I wonder how generally work the IP addresses on dedicated servers providers? The IP addresses are generally rented so you have no option to keep the IP's if you move to another provider? I see that many of those companies allow you to change some information in the IP WHOIS databases but that doesn't mean that you own the IP?
If you're sticking with the same provider, in some cases they can reassign them to the new service, but there's no guarantees, and they may charge you some serious coin to make it happen.
If you're going with a new provider, you can't keep the IPs (unless they're assigned to you, which I'm going to go out on a limb and say they're not).
But it shouldn't be a problem. If you've done your network design right, renumbering isn't painful, it just takes a little bit of attention to detail. Of course, if your network design is a dog's breakfast, you're in for a world of pain, but you can use that as a learning experience for next time. Specific points to note include:
Renumbering would be significantly easier, too, if some [expletive deleted][expletive deleted][expletive deleted][expletive deleted][expletive deleted][expletive deleted] caching DNS resolvers didn't override your DNS TTL values. Given that there is absolutely nothing you can do about it, you just need to have a plan to work around it.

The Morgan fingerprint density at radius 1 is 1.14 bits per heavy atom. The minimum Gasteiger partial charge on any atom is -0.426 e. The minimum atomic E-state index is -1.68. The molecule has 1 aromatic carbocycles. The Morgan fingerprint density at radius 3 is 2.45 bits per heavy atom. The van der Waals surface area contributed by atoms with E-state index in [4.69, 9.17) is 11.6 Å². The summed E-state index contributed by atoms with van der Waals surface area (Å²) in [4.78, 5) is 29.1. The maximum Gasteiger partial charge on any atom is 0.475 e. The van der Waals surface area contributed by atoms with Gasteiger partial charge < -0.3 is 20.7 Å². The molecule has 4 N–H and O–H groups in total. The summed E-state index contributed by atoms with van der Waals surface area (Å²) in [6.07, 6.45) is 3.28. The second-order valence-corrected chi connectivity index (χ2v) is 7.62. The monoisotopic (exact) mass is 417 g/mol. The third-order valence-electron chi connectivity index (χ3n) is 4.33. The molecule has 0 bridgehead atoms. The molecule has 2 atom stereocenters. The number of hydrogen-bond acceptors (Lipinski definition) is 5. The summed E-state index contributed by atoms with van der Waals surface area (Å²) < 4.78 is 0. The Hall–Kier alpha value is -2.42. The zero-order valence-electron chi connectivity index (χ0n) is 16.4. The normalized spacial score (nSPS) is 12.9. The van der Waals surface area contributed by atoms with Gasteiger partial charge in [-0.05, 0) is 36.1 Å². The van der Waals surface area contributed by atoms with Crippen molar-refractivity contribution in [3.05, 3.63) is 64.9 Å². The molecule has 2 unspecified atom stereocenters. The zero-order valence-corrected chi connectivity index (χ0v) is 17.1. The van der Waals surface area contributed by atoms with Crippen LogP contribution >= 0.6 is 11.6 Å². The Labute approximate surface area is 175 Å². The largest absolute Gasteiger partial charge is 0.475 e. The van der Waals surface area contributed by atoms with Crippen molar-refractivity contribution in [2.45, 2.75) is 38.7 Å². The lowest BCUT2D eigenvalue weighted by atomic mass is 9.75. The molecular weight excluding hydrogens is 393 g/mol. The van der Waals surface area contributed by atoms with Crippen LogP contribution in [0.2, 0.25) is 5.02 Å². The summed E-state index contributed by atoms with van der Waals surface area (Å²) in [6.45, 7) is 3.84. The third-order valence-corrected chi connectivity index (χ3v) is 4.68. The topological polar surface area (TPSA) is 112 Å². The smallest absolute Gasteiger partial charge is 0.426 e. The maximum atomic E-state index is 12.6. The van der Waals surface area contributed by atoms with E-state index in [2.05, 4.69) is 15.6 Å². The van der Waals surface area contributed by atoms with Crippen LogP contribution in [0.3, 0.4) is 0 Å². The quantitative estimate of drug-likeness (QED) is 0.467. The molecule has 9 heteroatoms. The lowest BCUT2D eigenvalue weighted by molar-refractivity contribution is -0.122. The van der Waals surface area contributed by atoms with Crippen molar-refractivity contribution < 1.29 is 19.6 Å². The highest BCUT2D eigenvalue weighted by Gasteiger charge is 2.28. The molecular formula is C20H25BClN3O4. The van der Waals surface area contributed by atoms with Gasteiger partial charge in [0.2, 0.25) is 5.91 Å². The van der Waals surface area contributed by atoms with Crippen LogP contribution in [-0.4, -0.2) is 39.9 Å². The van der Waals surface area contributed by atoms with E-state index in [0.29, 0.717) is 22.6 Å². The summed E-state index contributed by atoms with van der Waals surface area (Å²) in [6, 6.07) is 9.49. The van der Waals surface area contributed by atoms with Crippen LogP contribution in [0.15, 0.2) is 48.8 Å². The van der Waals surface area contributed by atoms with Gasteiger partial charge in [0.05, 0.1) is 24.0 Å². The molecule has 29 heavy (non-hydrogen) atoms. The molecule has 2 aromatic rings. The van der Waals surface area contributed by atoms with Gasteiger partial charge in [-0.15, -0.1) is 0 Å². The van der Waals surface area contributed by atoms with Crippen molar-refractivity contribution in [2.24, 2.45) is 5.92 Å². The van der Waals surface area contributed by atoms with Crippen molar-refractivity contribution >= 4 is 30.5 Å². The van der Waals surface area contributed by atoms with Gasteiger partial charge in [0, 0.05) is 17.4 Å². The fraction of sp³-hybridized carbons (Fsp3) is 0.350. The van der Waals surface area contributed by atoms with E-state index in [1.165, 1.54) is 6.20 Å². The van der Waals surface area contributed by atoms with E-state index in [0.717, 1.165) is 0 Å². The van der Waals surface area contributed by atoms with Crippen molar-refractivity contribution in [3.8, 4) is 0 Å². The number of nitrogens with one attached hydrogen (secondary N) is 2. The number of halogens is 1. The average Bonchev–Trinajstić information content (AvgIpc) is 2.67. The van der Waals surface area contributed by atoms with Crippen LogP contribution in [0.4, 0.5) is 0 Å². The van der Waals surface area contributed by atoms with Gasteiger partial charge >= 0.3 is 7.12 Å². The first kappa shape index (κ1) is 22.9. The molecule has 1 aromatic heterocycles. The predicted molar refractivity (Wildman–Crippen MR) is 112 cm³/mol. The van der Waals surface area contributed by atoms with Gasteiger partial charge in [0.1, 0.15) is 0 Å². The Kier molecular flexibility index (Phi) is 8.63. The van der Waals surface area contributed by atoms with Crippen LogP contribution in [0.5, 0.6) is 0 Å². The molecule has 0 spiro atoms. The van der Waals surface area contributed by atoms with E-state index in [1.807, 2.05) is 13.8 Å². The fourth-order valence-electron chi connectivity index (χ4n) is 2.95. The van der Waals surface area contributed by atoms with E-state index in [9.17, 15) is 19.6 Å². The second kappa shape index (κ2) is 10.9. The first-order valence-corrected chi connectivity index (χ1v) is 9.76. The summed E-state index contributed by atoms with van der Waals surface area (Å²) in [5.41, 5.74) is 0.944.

First, do the right thing with DNS TTLs so that the well-behaved majority don't take a hit. Drop your TTLs to something nice and small (like 5 minutes) at least twice the current TTL before the cutover (why twice the current TTL? That way if you do it wrong, you can notice in time and fix it).
Make sure the contract on your old server overlaps your cutover date by at least a month. When you cutover to the new site, insert some NAT rules on your old server to redirect traffic to the new server. Only do this for selected ports (if you do the whole machine, you'll lock off your ability to get into it later, and you don't want to pay for all of the gibberish traffic -- portscans and the like -- that are the whitenoise of your traffic graphs). Keep an eye on your logs for connections from your old IP address on the new server -- when they've dropped to nothing, then the world has forgotten your old IP address, and you can drop the NAT rules on the old server and decommission it.
IP addresses are NOT rented, they are assigned. In blocks of at least 4096 which are not splittable.
You want your own?
Otherwise, sorry - the IP addreess is part of an AS assigned block, and at the end of the day this is not splittable.